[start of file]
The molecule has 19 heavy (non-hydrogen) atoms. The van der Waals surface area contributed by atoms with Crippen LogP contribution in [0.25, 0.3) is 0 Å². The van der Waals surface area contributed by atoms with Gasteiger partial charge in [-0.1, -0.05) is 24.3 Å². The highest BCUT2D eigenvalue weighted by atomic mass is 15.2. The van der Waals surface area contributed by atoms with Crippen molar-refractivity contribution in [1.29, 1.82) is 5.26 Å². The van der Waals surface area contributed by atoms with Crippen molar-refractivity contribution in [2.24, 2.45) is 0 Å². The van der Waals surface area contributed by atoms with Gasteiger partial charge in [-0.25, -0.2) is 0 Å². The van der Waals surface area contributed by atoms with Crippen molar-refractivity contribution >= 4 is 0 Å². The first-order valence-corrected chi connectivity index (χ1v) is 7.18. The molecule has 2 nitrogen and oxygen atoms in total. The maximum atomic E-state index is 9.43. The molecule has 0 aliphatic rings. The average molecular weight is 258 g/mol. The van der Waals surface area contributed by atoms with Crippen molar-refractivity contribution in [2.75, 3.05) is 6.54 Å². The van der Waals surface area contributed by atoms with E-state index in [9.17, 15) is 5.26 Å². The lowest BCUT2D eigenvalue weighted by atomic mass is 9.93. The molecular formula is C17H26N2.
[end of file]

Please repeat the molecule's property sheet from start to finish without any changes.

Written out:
The molecule has 19 heavy (non-hydrogen) atoms. The van der Waals surface area contributed by atoms with Crippen LogP contribution in [0.25, 0.3) is 0 Å². The van der Waals surface area contributed by atoms with Gasteiger partial charge in [-0.1, -0.05) is 24.3 Å². The highest BCUT2D eigenvalue weighted by atomic mass is 15.2. The van der Waals surface area contributed by atoms with Crippen molar-refractivity contribution in [1.29, 1.82) is 5.26 Å². The van der Waals surface area contributed by atoms with Crippen molar-refractivity contribution in [2.24, 2.45) is 0 Å². The van der Waals surface area contributed by atoms with Gasteiger partial charge in [-0.25, -0.2) is 0 Å². The van der Waals surface area contributed by atoms with Crippen molar-refractivity contribution >= 4 is 0 Å². The first-order valence-corrected chi connectivity index (χ1v) is 7.18. The molecule has 2 nitrogen and oxygen atoms in total. The maximum atomic E-state index is 9.43. The molecule has 0 aliphatic rings. The average molecular weight is 258 g/mol. The van der Waals surface area contributed by atoms with Crippen molar-refractivity contribution in [2.75, 3.05) is 6.54 Å². The van der Waals surface area contributed by atoms with E-state index in [9.17, 15) is 5.26 Å². The lowest BCUT2D eigenvalue weighted by atomic mass is 9.93. The molecular formula is C17H26N2.